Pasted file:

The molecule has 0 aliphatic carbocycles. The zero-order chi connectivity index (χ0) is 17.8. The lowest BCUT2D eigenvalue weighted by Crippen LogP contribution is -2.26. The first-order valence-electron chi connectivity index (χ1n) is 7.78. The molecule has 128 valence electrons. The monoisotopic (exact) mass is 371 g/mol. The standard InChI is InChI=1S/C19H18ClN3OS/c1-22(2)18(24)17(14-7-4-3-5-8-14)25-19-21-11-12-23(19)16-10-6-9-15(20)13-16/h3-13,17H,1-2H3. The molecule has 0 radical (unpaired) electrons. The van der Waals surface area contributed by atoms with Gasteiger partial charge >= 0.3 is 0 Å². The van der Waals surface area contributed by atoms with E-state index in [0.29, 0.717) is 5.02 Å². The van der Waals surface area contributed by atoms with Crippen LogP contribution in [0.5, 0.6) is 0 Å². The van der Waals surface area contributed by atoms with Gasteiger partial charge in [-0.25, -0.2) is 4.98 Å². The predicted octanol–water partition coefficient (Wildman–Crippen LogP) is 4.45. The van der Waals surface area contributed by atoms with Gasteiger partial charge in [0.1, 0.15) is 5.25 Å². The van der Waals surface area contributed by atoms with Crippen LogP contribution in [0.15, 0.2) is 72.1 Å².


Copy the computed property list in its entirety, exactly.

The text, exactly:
The molecule has 0 aliphatic carbocycles. The zero-order chi connectivity index (χ0) is 17.8. The lowest BCUT2D eigenvalue weighted by Crippen LogP contribution is -2.26. The first-order valence-electron chi connectivity index (χ1n) is 7.78. The molecule has 128 valence electrons. The monoisotopic (exact) mass is 371 g/mol. The standard InChI is InChI=1S/C19H18ClN3OS/c1-22(2)18(24)17(14-7-4-3-5-8-14)25-19-21-11-12-23(19)16-10-6-9-15(20)13-16/h3-13,17H,1-2H3. The molecule has 0 radical (unpaired) electrons. The van der Waals surface area contributed by atoms with Gasteiger partial charge >= 0.3 is 0 Å². The van der Waals surface area contributed by atoms with E-state index in [0.29, 0.717) is 5.02 Å². The van der Waals surface area contributed by atoms with Crippen LogP contribution in [0.5, 0.6) is 0 Å². The van der Waals surface area contributed by atoms with Gasteiger partial charge in [-0.25, -0.2) is 4.98 Å². The predicted octanol–water partition coefficient (Wildman–Crippen LogP) is 4.45. The van der Waals surface area contributed by atoms with Gasteiger partial charge in [0.1, 0.15) is 5.25 Å². The van der Waals surface area contributed by atoms with Crippen LogP contribution in [0.15, 0.2) is 72.1 Å².